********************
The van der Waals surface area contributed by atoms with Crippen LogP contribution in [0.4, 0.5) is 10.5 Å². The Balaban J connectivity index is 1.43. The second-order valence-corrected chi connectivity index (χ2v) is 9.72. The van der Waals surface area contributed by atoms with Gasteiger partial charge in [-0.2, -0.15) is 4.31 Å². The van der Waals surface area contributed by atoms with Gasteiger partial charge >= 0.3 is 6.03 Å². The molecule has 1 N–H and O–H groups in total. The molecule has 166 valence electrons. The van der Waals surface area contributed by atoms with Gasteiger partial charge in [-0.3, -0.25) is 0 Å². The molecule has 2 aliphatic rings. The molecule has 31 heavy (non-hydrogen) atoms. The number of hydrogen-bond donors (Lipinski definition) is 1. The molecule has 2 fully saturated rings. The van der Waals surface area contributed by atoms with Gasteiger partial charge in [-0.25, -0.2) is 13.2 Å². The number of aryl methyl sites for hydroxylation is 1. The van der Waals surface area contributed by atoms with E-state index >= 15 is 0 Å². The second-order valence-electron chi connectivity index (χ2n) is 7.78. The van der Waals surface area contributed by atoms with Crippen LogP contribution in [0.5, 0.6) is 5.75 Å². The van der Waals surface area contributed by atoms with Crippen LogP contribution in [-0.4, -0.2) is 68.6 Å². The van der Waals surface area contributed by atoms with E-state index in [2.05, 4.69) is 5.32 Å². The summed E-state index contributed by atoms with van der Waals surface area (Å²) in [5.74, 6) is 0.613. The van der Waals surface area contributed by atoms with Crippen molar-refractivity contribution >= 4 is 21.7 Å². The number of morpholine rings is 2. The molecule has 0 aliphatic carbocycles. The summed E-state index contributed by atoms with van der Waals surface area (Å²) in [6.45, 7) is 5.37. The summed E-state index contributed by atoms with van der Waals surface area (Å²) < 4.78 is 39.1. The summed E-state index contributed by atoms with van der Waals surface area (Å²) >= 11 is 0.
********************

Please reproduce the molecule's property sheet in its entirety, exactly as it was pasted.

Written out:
The van der Waals surface area contributed by atoms with Crippen LogP contribution in [0.4, 0.5) is 10.5 Å². The Balaban J connectivity index is 1.43. The second-order valence-corrected chi connectivity index (χ2v) is 9.72. The van der Waals surface area contributed by atoms with Gasteiger partial charge in [-0.2, -0.15) is 4.31 Å². The van der Waals surface area contributed by atoms with Gasteiger partial charge >= 0.3 is 6.03 Å². The molecule has 1 N–H and O–H groups in total. The molecule has 166 valence electrons. The van der Waals surface area contributed by atoms with Gasteiger partial charge in [-0.3, -0.25) is 0 Å². The molecule has 2 aliphatic rings. The molecule has 31 heavy (non-hydrogen) atoms. The number of hydrogen-bond donors (Lipinski definition) is 1. The molecule has 2 fully saturated rings. The van der Waals surface area contributed by atoms with Gasteiger partial charge in [-0.25, -0.2) is 13.2 Å². The number of aryl methyl sites for hydroxylation is 1. The van der Waals surface area contributed by atoms with E-state index >= 15 is 0 Å². The second-order valence-electron chi connectivity index (χ2n) is 7.78. The van der Waals surface area contributed by atoms with Crippen LogP contribution in [0.5, 0.6) is 5.75 Å². The van der Waals surface area contributed by atoms with Crippen LogP contribution in [-0.4, -0.2) is 68.6 Å². The van der Waals surface area contributed by atoms with E-state index in [2.05, 4.69) is 5.32 Å². The summed E-state index contributed by atoms with van der Waals surface area (Å²) in [5.74, 6) is 0.613. The van der Waals surface area contributed by atoms with Crippen molar-refractivity contribution >= 4 is 21.7 Å². The number of morpholine rings is 2. The molecule has 0 aliphatic carbocycles. The summed E-state index contributed by atoms with van der Waals surface area (Å²) in [6.45, 7) is 5.37. The summed E-state index contributed by atoms with van der Waals surface area (Å²) < 4.78 is 39.1. The summed E-state index contributed by atoms with van der Waals surface area (Å²) >= 11 is 0.